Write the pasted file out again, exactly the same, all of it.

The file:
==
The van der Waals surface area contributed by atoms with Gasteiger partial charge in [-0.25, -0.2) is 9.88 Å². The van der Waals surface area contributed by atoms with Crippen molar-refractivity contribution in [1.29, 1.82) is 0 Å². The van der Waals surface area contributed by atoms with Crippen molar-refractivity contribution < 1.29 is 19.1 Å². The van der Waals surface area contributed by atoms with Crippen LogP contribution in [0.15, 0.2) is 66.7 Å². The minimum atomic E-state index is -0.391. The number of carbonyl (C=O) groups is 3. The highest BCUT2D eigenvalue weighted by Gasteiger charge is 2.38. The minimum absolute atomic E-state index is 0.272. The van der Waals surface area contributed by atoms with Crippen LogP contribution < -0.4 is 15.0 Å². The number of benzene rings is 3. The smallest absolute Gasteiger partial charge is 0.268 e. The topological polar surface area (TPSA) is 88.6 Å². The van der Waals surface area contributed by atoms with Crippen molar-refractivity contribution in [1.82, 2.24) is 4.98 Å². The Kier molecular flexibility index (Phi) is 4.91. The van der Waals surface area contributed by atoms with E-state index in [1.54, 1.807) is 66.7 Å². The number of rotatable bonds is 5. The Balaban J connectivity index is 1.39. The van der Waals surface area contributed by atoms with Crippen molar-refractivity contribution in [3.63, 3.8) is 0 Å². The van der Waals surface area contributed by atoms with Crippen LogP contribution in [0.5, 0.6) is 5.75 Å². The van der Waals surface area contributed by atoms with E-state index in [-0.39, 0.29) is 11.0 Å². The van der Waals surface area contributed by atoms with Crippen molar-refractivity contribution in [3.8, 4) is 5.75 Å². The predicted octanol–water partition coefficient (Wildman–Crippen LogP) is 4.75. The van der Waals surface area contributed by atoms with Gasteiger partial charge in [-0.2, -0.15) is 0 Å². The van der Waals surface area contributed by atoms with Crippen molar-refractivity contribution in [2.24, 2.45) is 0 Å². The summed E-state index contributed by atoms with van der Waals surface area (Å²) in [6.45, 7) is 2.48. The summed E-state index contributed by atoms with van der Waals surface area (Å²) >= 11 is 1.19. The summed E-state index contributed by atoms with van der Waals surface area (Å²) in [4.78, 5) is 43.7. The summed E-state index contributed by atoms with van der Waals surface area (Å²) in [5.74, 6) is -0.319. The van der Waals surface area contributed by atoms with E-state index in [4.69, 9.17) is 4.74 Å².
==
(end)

The van der Waals surface area contributed by atoms with Gasteiger partial charge in [-0.25, -0.2) is 9.88 Å². The van der Waals surface area contributed by atoms with Crippen molar-refractivity contribution in [1.29, 1.82) is 0 Å². The van der Waals surface area contributed by atoms with Crippen molar-refractivity contribution < 1.29 is 19.1 Å². The van der Waals surface area contributed by atoms with Crippen LogP contribution in [0.15, 0.2) is 66.7 Å². The minimum atomic E-state index is -0.391. The number of carbonyl (C=O) groups is 3. The highest BCUT2D eigenvalue weighted by Gasteiger charge is 2.38. The minimum absolute atomic E-state index is 0.272. The van der Waals surface area contributed by atoms with Crippen LogP contribution < -0.4 is 15.0 Å². The number of benzene rings is 3. The smallest absolute Gasteiger partial charge is 0.268 e. The topological polar surface area (TPSA) is 88.6 Å². The van der Waals surface area contributed by atoms with Crippen molar-refractivity contribution in [1.82, 2.24) is 4.98 Å². The Kier molecular flexibility index (Phi) is 4.91. The van der Waals surface area contributed by atoms with E-state index in [1.54, 1.807) is 66.7 Å². The number of rotatable bonds is 5. The Balaban J connectivity index is 1.39. The van der Waals surface area contributed by atoms with Crippen molar-refractivity contribution in [3.63, 3.8) is 0 Å². The van der Waals surface area contributed by atoms with Crippen LogP contribution in [0.5, 0.6) is 5.75 Å². The van der Waals surface area contributed by atoms with E-state index in [-0.39, 0.29) is 11.0 Å². The van der Waals surface area contributed by atoms with Crippen molar-refractivity contribution in [3.8, 4) is 5.75 Å². The predicted octanol–water partition coefficient (Wildman–Crippen LogP) is 4.75. The van der Waals surface area contributed by atoms with Gasteiger partial charge in [-0.2, -0.15) is 0 Å². The van der Waals surface area contributed by atoms with Crippen molar-refractivity contribution in [2.24, 2.45) is 0 Å². The summed E-state index contributed by atoms with van der Waals surface area (Å²) in [6.45, 7) is 2.48. The summed E-state index contributed by atoms with van der Waals surface area (Å²) >= 11 is 1.19. The summed E-state index contributed by atoms with van der Waals surface area (Å²) in [4.78, 5) is 43.7. The summed E-state index contributed by atoms with van der Waals surface area (Å²) in [5.74, 6) is -0.319. The van der Waals surface area contributed by atoms with E-state index in [4.69, 9.17) is 4.74 Å².